Like someone said, "It's OK if you can't make the whole thing, we still want you to come and compete. We still want to include you."
Now don't misunderstand me. The pictures of empty barns and vacant seats are crushing to me. I hate that someone might be handed that purple banner in a Supreme Drive with only a faint echo of applause.
But, I love that it gives so many families a chance to be apart of it once again. I love that show and sale organizers are recognizing that costs have increased and schedules are more demanding and this new world we live in is different than it was 50 years ago.
I applaud them for attempting to try something new to revitalize the events that make our industry what it is.
Now we have some major challenges. As a culture we have shifted to an experienced based mindset. We have no choice but to continue to make an experience unparalleled to anything someone can get at home. We have to do everything we can to foster those relationships, mentorships and family bonding time. And we have to do it in less time, with more packed schedules, than we have ever done it before.
That means our sales, and our shows, are going to look and feel different. Or at least, if we are going to stay relevant they are.
My heart aches that my boys will not ever experience the exhilarating, exhausting 10 day run known to so many of us simply as "Louisville".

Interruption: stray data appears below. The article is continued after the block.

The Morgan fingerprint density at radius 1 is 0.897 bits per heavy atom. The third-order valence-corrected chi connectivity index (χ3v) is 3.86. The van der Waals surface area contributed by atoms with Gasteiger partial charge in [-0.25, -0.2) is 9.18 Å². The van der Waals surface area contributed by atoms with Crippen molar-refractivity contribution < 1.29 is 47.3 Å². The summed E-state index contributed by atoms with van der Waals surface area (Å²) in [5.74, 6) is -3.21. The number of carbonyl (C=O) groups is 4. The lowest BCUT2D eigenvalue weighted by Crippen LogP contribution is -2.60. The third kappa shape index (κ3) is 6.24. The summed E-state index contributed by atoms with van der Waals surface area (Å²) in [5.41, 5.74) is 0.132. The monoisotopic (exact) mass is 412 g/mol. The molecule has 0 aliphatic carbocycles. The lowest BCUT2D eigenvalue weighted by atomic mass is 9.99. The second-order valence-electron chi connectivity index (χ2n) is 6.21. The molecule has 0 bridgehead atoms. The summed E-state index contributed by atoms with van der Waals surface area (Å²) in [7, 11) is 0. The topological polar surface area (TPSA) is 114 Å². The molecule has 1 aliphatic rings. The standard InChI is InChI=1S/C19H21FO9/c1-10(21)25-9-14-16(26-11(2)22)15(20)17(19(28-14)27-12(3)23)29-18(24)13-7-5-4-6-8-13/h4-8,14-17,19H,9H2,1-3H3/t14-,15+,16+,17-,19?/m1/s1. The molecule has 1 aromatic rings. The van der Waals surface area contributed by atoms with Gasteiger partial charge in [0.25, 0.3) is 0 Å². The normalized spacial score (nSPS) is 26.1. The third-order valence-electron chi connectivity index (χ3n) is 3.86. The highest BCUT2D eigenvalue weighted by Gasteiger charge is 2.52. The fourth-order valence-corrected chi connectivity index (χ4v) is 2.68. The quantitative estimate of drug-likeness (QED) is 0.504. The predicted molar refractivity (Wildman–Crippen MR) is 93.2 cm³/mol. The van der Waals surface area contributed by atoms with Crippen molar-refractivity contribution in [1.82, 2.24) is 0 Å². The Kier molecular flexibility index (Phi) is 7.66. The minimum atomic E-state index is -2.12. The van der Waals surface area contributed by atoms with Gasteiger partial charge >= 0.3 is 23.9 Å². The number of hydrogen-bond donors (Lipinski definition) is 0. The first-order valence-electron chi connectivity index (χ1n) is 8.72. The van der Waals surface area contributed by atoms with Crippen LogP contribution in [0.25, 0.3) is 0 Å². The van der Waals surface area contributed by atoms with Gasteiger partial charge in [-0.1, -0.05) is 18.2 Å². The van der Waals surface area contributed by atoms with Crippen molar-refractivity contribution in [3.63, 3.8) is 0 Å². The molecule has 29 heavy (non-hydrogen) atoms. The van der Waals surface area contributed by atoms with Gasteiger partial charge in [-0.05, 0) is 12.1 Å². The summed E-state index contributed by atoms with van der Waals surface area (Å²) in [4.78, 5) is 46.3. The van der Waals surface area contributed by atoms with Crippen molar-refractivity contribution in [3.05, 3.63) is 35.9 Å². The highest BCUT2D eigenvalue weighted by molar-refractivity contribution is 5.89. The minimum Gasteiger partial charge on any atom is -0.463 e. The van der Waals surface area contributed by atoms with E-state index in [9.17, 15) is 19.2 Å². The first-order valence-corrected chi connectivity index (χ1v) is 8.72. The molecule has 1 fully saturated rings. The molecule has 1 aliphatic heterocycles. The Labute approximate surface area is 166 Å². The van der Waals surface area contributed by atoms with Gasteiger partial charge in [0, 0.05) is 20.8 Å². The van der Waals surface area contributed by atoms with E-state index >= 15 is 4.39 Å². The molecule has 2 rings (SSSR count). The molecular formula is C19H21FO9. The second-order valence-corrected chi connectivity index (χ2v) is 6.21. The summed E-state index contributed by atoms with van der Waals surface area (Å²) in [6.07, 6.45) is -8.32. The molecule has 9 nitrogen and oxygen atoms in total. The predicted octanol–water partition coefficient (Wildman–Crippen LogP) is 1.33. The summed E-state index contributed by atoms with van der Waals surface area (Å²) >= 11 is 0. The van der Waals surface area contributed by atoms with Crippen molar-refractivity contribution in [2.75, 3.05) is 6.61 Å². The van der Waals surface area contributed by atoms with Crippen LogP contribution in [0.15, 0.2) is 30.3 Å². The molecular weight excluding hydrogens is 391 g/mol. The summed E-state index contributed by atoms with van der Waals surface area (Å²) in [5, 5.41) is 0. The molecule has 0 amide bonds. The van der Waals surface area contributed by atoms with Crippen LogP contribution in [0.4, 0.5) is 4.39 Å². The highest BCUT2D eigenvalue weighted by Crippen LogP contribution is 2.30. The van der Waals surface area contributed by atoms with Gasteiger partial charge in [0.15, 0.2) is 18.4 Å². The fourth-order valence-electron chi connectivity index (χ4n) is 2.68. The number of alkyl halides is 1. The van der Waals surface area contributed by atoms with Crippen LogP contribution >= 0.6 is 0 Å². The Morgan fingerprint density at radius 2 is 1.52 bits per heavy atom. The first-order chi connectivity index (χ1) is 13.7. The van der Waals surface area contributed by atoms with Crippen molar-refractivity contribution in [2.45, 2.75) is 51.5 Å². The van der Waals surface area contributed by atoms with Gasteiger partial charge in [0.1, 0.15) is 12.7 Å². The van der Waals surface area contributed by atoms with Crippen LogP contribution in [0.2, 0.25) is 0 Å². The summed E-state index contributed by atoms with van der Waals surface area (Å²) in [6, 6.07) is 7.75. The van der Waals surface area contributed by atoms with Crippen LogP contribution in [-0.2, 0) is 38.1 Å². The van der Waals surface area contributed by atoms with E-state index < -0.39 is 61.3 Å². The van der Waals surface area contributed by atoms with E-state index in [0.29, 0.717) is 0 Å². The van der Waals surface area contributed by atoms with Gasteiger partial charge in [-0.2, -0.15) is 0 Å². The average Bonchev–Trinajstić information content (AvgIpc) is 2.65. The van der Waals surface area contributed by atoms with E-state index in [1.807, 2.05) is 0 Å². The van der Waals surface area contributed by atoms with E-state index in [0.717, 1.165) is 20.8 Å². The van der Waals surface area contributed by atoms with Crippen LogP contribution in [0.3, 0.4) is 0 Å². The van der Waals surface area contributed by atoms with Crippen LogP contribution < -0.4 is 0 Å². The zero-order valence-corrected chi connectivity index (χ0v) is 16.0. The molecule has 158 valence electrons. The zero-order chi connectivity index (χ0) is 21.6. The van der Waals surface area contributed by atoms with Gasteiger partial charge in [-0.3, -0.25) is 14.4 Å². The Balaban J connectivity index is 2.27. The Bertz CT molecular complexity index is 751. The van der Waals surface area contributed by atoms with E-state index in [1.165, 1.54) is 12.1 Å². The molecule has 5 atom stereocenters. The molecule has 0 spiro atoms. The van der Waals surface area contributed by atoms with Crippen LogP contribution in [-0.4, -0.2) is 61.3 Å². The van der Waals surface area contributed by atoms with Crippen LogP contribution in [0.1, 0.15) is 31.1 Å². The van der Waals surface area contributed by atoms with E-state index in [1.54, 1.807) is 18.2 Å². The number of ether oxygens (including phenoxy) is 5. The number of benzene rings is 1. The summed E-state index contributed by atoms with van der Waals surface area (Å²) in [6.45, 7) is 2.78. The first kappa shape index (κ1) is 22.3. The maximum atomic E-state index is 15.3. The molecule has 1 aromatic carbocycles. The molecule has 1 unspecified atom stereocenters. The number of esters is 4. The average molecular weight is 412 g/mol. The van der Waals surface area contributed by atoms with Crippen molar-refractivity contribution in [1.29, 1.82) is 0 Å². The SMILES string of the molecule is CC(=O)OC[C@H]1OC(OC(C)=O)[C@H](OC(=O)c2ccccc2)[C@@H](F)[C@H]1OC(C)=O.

But on the other hand, I am confident that our industry will collectively come together to create an elevated experience that better aligns with the world we live in.
And maybe that new experience will find a way to exclude the "Louisville crud". Although on that I am less optimistic.
This post was initially published on American Soybean Association's Pod Policy blog on November 15, 2017.
My husband started farming the same year we got engaged – and we put about the same amount of thought into each. This is to say, we didn’t think about either much at all.
We were 21 and 22 years old, driven by emotions more than reason, so we got married and started farming. Looking back now, I think both of those decisions require just that – throwing logic out the window and following your heart. If you stopped to analyze the work involved, you could never logically justify either.
Both also required a third party approval from the person who was funding the adventure. My dad was an easy sell; he picked up the tab for the dress and party without much hesitation. Our lender, on the other hand, was not so easily convinced.